Carrier IQ has come under a lot of fire about how much data its monitoring service collects, and governments are concerned about whether there are any privacy violations occurring. Manufacturers like Apple and RIM have been quick to distance themselves from the company, while others like HTC and Samsung may be liable for their involvement with Carrier IQ.
In response to the backlash, Carrier IQ has released a 19-page document explaining what exactly their app does, and what it doesn’t do. Its primary goal is to inform wireless network operators of when, where, and how calls are dropping so those service providers can make appropriate adjustments. Heatmaps like the one above are generated to give a clear picture of where signal strength is good and where it needs improvement.
Specific customer data is really only accessible through carriers, whose customer service agents can match up IMEI serial numbers gathered by Carrier IQ with the provider’s own records. Beyond recording call drop incidents, information can include which apps you have installed, so carrier customer service can identify those which might be posing an extra burden on the battery, or otherwise affect device performance. The big worry was that Carrier IQ was recording specific keypresses, which we’ve seen being a part of the app’s internal debugging process. That sort of thing is well outside standard practices for app development, but Carrier IQ says that the particular instance caught on video was simply HTC forgetting to turn the “recording everything” switch off.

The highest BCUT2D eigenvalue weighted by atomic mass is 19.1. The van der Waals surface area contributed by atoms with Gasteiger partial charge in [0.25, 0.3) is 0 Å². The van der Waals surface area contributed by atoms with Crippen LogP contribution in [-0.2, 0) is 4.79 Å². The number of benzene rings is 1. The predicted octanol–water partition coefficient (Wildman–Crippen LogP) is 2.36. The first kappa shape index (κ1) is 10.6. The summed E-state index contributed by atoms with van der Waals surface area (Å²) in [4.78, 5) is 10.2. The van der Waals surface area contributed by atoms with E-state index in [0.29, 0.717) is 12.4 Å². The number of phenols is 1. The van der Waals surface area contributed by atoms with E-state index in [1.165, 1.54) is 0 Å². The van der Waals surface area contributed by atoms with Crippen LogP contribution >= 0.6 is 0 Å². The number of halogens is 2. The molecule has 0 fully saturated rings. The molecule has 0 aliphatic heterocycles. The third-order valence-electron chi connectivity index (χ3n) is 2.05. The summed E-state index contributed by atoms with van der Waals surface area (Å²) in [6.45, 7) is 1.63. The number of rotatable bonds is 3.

“Our investigation of Trevor Eckhart’s video indicates that location, key presses, SMS and other information appears in log files as a result of debug messages from pre-production handset manufacturer software. Specifically it appears that the handset manufacturer software’s debug capabilities remained “switched on” in devices sold to consumers. … The IQ Agent does not use the Android log files to acquire or output metrics. “
The specifics of what is and isn’t gathered is determined by a carrier-generated profile, which is shaped largely by their terms of service with end users. There was apparently a bug that captured very specific signal data, which in turn may have given plain text details of SMS messages, but Carrier IQ also clarified that situation in the document:
“Carrier IQ has discovered that, due to this bug, in some unique circumstances, such as a when a user receives an SMS during a call, or during a simultaneous data session, SMS messages may have unintentionally been included in the layer 3 signaling traffic that is collected by the IQ Agent. These messages were encoded and embedded in layer 3 signaling traffic and are not human readable. … No multi-media messages (MMS), email, web, applications, photos, voice or video (or any content using the IP protocol) has been captured as a result of this profile bug, as only SMS traffic is embedded in layer 3 signaling messages to deliver SMSs to/from devices.”
As for who actually loads up the monitoring tool, the IQ Agent app can either be embedded at the manufacturing level to get some deep data on radio strength, or pre-loaded by manufacturers just before shipping phones off to carriers. The app can be loaded up by end-users too, but that’s a relatively rare situation.
Personally, I’m not too worried about this sort of stuff; it’s understandable that carriers need to know some pretty personal information to make sure your phone is working right, and it sounds like there are enough safeguards in place to prevent any significant plain text translation. You can get a closer look at exactly what kind of data Carrier IQ can gather in Exhibit A and B of their release.
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